CA Roadshow: Building strategies for technology use

Social Justice Tech Skillshare mind-mapping

After a week on the road, JC and I are back from this year's first California Training Roadshow. We ventured from the Bay to Bakersfield, then continued on to Los Angeles where we met Misty and hosted two interactive events with local nonprofits and organizers.

To kick things off, fifteen people joined us on May 6th for the Social Justice Technology Skillshare. We started the day by creating a mind-map of what topics to address and questions to answer. An interesting distribution of topics emerged compared to previous years. Specifically, there were fewer direct requests to learn specific tools or social media. A participant wrote, "What are we missing by not being on social media all the time/at all?"

On the other hand, the category titled "strategies" had so many notes that it reached down to the floor. Throughout the day, sessions were held primarily on how to develop strategies to engage people in the real world. Tools entered the dialogue only if they could be linked to actual impact for frontline communities. Otherwise, most of the conversations were "tool-agnostic", meaning that implementing a strategy wasn't dependent on any particular tool.

Creating sustainable processes

In most sessions, participants were asked to think about their organizational goals, then reverse-engineer their way back into thinking of campaign strategies, online identity, and internal nonprofit workflows to realize these end objectives. I had the privilege of holding space for a session called "Beyond broadcast: Communications for organizers", where we talked about how online activities can better support established on-the-ground efforts.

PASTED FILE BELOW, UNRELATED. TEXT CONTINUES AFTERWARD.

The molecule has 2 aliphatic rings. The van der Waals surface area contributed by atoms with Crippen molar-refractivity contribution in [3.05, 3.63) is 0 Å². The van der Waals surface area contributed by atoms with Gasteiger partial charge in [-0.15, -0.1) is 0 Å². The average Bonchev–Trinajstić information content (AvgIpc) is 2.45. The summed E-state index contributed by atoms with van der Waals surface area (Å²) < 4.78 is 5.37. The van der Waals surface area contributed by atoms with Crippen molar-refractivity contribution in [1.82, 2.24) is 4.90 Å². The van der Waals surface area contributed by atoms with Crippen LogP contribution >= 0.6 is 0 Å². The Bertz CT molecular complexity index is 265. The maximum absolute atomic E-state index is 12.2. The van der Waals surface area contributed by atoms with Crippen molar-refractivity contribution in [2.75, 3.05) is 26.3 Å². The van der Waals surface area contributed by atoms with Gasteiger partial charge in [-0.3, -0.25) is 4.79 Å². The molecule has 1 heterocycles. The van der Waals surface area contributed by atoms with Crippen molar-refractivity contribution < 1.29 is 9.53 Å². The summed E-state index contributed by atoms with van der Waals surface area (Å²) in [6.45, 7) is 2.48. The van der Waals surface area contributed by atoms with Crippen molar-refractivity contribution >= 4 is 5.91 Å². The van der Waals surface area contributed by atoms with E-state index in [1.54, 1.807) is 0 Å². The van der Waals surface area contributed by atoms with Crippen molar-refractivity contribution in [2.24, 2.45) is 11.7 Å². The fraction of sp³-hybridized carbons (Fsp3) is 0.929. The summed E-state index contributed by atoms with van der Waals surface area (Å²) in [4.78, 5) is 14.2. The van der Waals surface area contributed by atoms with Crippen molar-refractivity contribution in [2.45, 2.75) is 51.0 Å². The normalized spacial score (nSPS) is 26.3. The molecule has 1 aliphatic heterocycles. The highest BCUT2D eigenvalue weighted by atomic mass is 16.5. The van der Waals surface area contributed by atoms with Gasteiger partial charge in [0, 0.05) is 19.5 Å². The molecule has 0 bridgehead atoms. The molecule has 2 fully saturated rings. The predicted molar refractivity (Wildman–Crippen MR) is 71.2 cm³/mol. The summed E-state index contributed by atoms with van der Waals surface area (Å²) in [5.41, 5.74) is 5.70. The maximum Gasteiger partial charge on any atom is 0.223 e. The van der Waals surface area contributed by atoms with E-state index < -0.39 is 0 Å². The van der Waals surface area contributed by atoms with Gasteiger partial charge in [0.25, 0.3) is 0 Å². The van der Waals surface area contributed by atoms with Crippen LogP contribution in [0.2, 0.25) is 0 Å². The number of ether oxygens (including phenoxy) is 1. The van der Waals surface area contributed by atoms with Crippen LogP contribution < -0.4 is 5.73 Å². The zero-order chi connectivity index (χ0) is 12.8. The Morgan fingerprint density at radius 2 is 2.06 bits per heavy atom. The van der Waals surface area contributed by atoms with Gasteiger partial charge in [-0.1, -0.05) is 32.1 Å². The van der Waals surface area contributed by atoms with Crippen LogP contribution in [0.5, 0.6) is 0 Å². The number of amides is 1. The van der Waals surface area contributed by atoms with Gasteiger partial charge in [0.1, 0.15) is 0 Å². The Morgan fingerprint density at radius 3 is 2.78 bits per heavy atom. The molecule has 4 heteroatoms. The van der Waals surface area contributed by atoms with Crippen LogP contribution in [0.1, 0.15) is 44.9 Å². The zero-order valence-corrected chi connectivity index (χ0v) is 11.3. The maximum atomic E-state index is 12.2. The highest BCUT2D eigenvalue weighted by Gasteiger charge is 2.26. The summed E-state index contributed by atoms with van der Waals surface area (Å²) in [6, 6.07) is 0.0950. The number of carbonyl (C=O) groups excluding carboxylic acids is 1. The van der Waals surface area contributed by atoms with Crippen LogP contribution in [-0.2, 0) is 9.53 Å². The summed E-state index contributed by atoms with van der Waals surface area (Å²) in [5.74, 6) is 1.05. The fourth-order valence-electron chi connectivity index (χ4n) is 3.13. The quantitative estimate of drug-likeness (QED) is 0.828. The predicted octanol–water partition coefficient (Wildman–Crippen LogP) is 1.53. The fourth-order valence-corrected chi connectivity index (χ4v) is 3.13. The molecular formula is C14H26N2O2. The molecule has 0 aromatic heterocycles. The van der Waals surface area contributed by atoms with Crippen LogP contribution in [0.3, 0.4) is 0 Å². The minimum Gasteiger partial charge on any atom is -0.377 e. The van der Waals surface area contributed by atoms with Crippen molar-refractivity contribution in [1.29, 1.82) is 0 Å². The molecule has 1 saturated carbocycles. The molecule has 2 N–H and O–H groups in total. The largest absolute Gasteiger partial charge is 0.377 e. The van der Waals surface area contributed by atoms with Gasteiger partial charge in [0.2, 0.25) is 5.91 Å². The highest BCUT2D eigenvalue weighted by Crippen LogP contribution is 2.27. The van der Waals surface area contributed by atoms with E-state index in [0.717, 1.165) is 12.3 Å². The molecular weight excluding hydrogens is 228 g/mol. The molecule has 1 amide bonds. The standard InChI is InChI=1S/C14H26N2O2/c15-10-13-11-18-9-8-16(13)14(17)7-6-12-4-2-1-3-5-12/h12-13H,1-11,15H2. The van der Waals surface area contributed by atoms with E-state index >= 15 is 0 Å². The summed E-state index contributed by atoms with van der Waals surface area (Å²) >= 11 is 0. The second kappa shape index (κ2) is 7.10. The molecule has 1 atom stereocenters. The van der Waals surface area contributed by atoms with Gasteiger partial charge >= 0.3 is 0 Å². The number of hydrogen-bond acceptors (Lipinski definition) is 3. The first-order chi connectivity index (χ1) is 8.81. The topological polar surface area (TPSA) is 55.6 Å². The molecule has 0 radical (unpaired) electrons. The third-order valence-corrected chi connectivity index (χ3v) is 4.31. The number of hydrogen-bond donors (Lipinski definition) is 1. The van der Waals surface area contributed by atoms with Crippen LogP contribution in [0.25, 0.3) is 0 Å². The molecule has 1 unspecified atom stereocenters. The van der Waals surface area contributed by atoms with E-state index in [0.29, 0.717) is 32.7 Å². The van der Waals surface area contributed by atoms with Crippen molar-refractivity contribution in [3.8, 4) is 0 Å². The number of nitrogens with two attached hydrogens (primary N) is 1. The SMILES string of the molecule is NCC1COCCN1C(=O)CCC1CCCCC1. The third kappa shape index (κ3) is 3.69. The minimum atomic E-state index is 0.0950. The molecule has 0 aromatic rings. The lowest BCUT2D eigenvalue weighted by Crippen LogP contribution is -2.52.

Throughout the day, we also talked a lot about who technology leaves out (i.e., accessibility). As one participant noted, "What will happen to people who lack internet access when city services are migrated online?" This was an invaluable note in the context of our Roadshow. When we hit the road to do trainings like this, we seek to accomplish more than answering "What does this button do?" It's about making do without buttons— how can organizations be resilient when technology fails or excludes communities from accessing it in the first place?

Maegan's emerging publishing matrix

The accessibility question was fresh in our minds as we entered our training on May 8, held entirely in Spanish at the IDEPSCA space in Central L.A.'s Pico-Union. It focused on the fundamentals of creating and maintaining an online presence. Six people from the community joined us, including a few IDEPSCA staff. Facilitated by JC, it was the first time we used our Spanish-language curriculum on the road, and it certainly came with some challenges in translation.

Back in San Francisco now, we are sketching out what the next few months will look like. We're hoping to invite folks into mentoring opportunities and perhaps grow a new state-wide training cohort. After geeking out while exploring amazing venue spaces in the Central Valley, we are starting to plan out this summer's CA Tech Fest and a potential gathering of capacity builders. Many thanks to the folks from Scope, VoiceWaves, LA-Más, Asian Americans Advancing Justice, IDEPSCA, and many more who joined us while we were in town.

We hope to see you all again soon! Get in touch if you want to talk in the meantime.